And the truth is that, for most people, reaching true fluency probably isn’t feasible, because to do so would require you to radically change your life circumstances in order to get the necessary amount of exposure and practice.

So what does all this mean?

Am I telling you to just give up and not bother?

Well no, not at all.

The reality is actually much kinder than that!

In fact, I'm about to save you a lot of time… maybe even years!

You see, there is always more to learn in a language, and you will never escape occasional feelings of inadequacy, however advanced you get — when you get stuck with a new word, or mess up something you were trying to say.

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There’s always more to learn.

And so it's really easy to beat yourself up about not being good enough!

In fact, you could quite easily beat yourself up about not being good enough in your target language for the rest of your days!

But if you always hold yourself to the standards of complete perfection, then yes, you’re always going to be rather disappointed.

But you know what?

When I think about the satisfaction I’ve personally had from language learning, it’s mostly not from the languages that I speak best.

My Most Rewarding Language Learning Experiences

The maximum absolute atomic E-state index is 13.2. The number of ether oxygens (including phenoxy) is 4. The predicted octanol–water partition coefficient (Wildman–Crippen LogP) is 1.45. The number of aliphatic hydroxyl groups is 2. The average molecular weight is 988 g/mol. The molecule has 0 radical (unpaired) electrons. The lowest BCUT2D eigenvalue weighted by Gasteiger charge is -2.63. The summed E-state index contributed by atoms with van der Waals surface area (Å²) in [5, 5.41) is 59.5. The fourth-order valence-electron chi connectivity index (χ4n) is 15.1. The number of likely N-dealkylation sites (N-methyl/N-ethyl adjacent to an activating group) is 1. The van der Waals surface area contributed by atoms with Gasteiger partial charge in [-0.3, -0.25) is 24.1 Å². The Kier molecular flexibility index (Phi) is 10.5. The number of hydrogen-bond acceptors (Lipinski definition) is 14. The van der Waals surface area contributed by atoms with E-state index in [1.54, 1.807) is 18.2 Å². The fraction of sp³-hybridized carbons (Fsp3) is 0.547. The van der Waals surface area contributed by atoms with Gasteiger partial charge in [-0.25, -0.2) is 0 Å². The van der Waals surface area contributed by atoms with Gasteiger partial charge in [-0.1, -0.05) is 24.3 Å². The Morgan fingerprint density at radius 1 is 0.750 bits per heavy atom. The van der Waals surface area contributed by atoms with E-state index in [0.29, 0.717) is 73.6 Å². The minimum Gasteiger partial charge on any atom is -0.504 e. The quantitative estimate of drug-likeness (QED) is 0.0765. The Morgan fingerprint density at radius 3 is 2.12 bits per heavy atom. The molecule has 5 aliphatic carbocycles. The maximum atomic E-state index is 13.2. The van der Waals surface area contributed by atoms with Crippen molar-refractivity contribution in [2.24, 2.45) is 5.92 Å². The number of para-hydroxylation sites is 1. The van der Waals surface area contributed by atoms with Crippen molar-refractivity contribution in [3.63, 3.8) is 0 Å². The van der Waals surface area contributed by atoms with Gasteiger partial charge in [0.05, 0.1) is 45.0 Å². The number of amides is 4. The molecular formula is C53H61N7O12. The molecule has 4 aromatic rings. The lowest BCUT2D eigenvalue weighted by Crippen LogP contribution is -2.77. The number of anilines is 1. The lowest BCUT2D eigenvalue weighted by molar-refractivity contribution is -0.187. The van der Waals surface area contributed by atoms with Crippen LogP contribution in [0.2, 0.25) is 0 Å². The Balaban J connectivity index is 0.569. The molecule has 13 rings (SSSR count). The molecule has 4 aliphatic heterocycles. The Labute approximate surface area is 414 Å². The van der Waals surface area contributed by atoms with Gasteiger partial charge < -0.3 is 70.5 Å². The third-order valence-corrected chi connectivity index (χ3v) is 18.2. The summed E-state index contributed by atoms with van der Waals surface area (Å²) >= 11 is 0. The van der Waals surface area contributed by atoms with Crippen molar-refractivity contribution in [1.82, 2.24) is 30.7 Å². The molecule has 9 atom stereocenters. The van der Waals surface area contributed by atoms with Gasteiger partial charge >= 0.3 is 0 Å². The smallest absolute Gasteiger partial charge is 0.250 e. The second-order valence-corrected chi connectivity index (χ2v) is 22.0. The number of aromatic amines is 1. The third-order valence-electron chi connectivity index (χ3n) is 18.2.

One of my most rewarding language memories I have, and I refer to this often, is when I lived in Egypt, a place with a big cultural divide where the locals are not used to blonde-haired blue-eyed foreigners like me speaking Arabic.

Now, my Arabic was never particularly good, quite the opposite really, but I have to say that I found it so, so rewarding…

In Cairo, you see, when they would see me going to such effort to learn and speak to them in Arabic, they would react with such warmth and friendliness…

And found that so much more rewarding than anything else I can think of in any of the 10 or so languages that I’ve learnt.

I know that’s a fairly simple example, and you might find yourself saying: “Yes Olly, but me, you see, I’ve lived in Spain for 10 years now and I still struggle, so I would quite like to be able to do more than just say hi and smile to someone!”

And that’s perfectly understandable!

But of course, managing your relationship with your languages works on a sliding continuum…

At the very bottom end, you will never meet a happier language learner than the one who has been learning a new language for just a couple of weeks, and has just experienced the buzz of speaking with a real person in the language…